It’s not always easy to scale something like that. In the pandemic, that really changed things, turned everything on its head. Really, Nextdoor became really important as the world became very local.

A bunch of the topics that we will get into, but first, I’d love to talk and set the stage to that point for looking back at where you came from: Your childhood, how that influenced your sense of the importance of community and neighbors; local businesses; and how that influences where you are today and how you think about Nextdoor.

Great. Well, thank you, David and thank you, the Greylock team, for having me. We love having Greylock as an investor in the company. Just incredible help coaching, mentoring, and it’s also terrific to have David on our board, so I get to spend a lot of time with David.

In terms of that question about community, it was so interesting coming to Nextdoor and then reflecting back on somewhat the arc of your life until that point.

For those who don’t know me, I grew up in Northern Ireland. I grew up right on the border between the North and the South during The Troubles. My whole childhood was The Troubles. There was never anything I didn’t know that wasn’t that time.

In fact, I was recommending a book to someone the other day. If you want to understand some of it or just want a great read, Say Nothing by Patrick Radden Keefe is excellent. In reading it, it really was a journey, a voyage through some of the major happenings that happened. Unfortunately, more of the dark side.

I think why community became so important. We were a society, very much divided along religious grounds. It’s the first thing. If you go to Northern Ireland, even today, my family’s all still there.

The first thing someone will try to find out about you is your religion because it’s actually how they get a little comfortable with how they’re going to interact with you. Well, what I saw happen, where I grew up in this little village, was how much of the community … My parents really were community activists, and how important that community was to them in two ways.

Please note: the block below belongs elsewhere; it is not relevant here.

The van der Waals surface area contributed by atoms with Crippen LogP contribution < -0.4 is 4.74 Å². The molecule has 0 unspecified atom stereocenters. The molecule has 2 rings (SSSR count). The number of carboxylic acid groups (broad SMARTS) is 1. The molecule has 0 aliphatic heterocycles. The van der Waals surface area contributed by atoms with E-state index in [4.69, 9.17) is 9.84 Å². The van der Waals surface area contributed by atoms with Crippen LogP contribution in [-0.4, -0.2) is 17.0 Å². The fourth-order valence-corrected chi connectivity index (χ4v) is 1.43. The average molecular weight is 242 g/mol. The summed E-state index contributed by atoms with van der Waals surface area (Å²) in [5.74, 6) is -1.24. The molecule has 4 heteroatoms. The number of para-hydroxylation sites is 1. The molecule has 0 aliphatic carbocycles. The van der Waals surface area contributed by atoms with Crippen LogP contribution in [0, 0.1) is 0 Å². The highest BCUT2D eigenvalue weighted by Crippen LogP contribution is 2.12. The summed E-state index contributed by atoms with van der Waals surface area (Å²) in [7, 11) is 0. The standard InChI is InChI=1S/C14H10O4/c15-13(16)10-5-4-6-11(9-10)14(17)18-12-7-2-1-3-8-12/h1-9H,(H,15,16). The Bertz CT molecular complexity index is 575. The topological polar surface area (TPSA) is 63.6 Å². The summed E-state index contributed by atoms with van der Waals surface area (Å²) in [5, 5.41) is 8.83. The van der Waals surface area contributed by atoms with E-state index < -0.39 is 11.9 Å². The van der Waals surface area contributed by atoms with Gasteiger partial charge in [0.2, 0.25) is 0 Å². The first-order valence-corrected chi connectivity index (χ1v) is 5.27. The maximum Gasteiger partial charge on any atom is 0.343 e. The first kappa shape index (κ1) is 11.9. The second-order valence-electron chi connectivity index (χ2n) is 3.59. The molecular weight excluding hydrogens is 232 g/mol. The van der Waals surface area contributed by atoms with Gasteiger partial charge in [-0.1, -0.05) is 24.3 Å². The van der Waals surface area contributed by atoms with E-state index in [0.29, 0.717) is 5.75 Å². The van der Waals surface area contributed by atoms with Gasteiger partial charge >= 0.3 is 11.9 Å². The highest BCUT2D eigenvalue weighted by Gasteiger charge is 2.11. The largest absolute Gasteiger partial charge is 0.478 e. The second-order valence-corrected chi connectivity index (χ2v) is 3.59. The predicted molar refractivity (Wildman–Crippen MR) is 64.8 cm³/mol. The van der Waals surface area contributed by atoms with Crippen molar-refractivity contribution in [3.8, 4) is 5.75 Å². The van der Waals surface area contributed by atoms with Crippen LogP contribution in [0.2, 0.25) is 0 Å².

My mom was the local nurse, so if there was anything wrong with you, you came to get my mom. She was actually the midwife, so she delivered a lot of kids at home. Then my dad was the personnel manager of the local mill, which was the whole reason why the village existed, and so he was the people. He was the head of people for the village, in some ways.

That meant that whatever your problem was, maybe you needed a job, maybe you needed some money. Maybe you were dealing with domestic issues at home. Whatever it was, you showed up at our back door, and so instilled from an early age was this fact that you could bring people together and that, actually, often the humanity of people is their common ground.

While you have religious differences, if you need a job, you need a job. If you have religious differences, but you have marital problems, you still have marital problems, and you just need to find another human being to connect to. Often, someone who’s going through that same cycle.

That was what I learned there, and what I want to bring now to Nextdoor.

While relationships on Nextdoor often start online, we very much want them to transfer into the offline world because we think great, strong communities are created when people come together in person.

Yeah, it’s funny you say that. It’s one of the things that attracted me to Nextdoor also, when we first invested, was this idea that we’d gone through a phase of social networks.